Participants Wanted for Focus Group
Articles - Announcements
Written by sayoni   
Wednesday, 27 March 2013 02:44

 participants-wanted-for-focus-group


Sayoni is hosting a 3-hour group discussion to understand LGBT persons' recent experiences of Singaporean secondary schools. The information collected will not be identifiable. If you are aged 16 to 21, and would like to participate, please register your interest here. Your participation will contribute toward an SMU student paper and, potentially, future advocacy by Sayoni.

For enquiries or if you prefer to speak to us privately, please email Xiu Xuan at [email protected].

She is supervised by Kelly Then, who can be contacted at [email protected].

Last Updated on Saturday, 30 March 2013 22:57
 
To Singapore’s LGBT Community and Friends
Articles - LGBT Rights, Politics & World News
Written by jean   
Wednesday, 30 January 2013 10:32

 

To Singapore’s LGBT Community and Friends,

Recent events have caused much grief to many of us. Issues surrounding being LGBT are once again cast in the limelight and being discussed in the media. Hateful words have been used, disinformation has been spread as fact, and our leaders' positions do not appear to be evolving. While many of us are understandably hurt, even angered, by some insensitive comments that have been made, and there is fear that justice and equality may not prevail, it is important that we stay rational and keep calm.

There will be little to be gained from responding to vitriol with more vitriol. In the words of Gandhi, “Anger and intolerance are the enemies of correct understanding.” Let us not devolve into the very image of the angry and intolerant, whose hearts and minds we ought to win over through love and kindness. Misinformation is best countered rationally, with facts.

At times like this, it is especially difficult for those of us who are not yet ‘out’ and feel like we are living with stigma on our own. The issue may be debated among our peers – at the workplace, in school or in National Service – or even with family members at home. It may be placing undue pressure on those of us who fear being ‘outed’ if we simply took a stand.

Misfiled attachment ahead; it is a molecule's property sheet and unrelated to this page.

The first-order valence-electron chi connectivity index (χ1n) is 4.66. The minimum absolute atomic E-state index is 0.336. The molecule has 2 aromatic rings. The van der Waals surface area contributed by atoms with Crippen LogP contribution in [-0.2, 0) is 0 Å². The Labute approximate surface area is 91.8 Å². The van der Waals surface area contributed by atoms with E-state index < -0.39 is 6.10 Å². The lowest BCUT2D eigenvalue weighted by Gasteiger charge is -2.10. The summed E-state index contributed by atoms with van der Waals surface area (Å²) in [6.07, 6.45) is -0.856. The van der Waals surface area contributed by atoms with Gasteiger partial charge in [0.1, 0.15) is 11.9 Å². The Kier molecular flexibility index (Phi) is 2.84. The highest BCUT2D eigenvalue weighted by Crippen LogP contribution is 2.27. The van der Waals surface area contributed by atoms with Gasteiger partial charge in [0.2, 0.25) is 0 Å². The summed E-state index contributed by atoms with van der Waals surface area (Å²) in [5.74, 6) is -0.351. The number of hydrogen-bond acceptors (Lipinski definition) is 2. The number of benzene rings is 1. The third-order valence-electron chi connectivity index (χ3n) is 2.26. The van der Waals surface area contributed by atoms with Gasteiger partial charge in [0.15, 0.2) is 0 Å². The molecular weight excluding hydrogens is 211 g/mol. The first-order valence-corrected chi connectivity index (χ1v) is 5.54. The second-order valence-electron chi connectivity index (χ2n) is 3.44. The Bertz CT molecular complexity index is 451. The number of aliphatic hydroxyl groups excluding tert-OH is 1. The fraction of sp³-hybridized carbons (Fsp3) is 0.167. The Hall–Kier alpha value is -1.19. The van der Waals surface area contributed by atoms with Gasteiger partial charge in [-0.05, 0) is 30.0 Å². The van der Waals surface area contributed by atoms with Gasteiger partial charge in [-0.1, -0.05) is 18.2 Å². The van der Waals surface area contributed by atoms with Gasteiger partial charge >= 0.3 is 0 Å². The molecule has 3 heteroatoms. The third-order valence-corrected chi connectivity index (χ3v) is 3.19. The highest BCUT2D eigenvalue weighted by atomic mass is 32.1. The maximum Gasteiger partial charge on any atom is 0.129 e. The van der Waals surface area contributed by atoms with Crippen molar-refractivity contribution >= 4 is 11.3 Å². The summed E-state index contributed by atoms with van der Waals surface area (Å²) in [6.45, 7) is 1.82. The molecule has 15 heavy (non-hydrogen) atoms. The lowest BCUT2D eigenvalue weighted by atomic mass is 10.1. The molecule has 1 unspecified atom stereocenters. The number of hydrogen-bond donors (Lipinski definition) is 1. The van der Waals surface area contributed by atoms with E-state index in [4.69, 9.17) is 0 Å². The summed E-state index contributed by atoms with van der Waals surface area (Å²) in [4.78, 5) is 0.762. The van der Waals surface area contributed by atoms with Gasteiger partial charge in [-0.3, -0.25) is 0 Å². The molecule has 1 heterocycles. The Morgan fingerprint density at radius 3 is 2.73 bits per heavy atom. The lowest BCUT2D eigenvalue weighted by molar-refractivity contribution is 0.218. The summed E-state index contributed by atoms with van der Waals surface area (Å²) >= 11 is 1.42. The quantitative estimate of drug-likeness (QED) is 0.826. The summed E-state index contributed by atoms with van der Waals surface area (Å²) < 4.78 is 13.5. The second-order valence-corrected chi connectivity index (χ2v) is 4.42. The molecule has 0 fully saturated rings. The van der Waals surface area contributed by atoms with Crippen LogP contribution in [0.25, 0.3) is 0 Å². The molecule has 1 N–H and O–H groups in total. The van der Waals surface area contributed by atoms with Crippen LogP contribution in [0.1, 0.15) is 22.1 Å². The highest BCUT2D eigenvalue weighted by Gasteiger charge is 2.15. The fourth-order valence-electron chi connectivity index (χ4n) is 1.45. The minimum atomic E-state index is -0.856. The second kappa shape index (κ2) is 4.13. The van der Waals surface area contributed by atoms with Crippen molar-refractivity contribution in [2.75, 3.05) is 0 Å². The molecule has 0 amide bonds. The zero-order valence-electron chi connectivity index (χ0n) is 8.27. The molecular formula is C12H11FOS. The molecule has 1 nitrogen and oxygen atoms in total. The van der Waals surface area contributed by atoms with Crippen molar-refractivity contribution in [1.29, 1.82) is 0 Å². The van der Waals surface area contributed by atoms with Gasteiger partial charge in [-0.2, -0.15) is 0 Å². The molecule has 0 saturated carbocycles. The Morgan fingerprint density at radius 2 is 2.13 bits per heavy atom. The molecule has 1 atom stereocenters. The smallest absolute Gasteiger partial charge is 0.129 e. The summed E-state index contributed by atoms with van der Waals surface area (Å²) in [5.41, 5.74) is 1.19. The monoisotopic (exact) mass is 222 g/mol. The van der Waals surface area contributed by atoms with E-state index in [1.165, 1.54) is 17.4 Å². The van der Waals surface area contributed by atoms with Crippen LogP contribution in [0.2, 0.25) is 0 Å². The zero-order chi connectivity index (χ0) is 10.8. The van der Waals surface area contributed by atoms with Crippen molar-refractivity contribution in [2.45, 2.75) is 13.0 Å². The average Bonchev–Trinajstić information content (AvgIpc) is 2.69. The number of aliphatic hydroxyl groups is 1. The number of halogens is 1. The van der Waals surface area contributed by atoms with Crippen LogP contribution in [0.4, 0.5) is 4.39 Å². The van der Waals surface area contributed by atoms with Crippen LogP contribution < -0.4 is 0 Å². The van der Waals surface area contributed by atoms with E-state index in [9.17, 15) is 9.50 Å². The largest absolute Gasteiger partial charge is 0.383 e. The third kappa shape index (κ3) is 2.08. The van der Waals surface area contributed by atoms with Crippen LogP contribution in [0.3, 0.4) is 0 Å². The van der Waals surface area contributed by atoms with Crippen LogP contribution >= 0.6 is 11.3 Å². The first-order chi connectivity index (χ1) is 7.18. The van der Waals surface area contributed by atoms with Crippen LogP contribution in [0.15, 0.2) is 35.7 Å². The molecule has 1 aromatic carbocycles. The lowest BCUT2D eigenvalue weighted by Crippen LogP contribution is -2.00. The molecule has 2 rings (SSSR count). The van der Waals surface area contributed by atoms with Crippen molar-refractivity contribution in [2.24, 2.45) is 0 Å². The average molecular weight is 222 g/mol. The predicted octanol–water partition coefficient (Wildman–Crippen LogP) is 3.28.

Remember, you are not alone. There is a strong community of people – straight and LGBT – who understand what you are going through. It is important that we lend support to one another at this difficult time. While the resources are few, they are available, thanks to the efforts of our own community. You can find links to some of them below.

Last Updated on Friday, 27 June 2014 03:46
 
Why We Made a Police Report
Articles - Commentary
Written by Kelly   
Sunday, 13 January 2013 16:16




Following our meeting with the Minister, many comments were made in public and in private.

Everyone is entitled to their opinion, but one comment on our website stood out. The comment started off promising, recognising the typical social roles and contributions of queer persons. It quickly degenerated into a vulgar and violent threat of severe physical assault. When a person incites violence against a minority, whether they are ethnic, religious or sexual minorities, it becomes hate speech.

We decided to make a police report because we are vulnerable, not just as individuals, but as a community. Many queer persons receive threats from persons they know or strangers, at school, in National Service or in casual, social settings. For some who look different, it is a common occurrence. Threats or acts of violence are usually under-reported, but by persons of stigmatised identities, even more so, because they face additional stigma and repercussions.

Hate speech can escalate into hate crime. The recent report in The New Paper about a gang rape is an example of a hate crime, where a person is targeted because they are perceived to be of a particular social group.

As a society, we need to signal that such threats and acts are not acceptable. They offend public decency and are unjust. We would like to encourage everyone to stand up against threats and violence, whether you are a survivor or a bystander.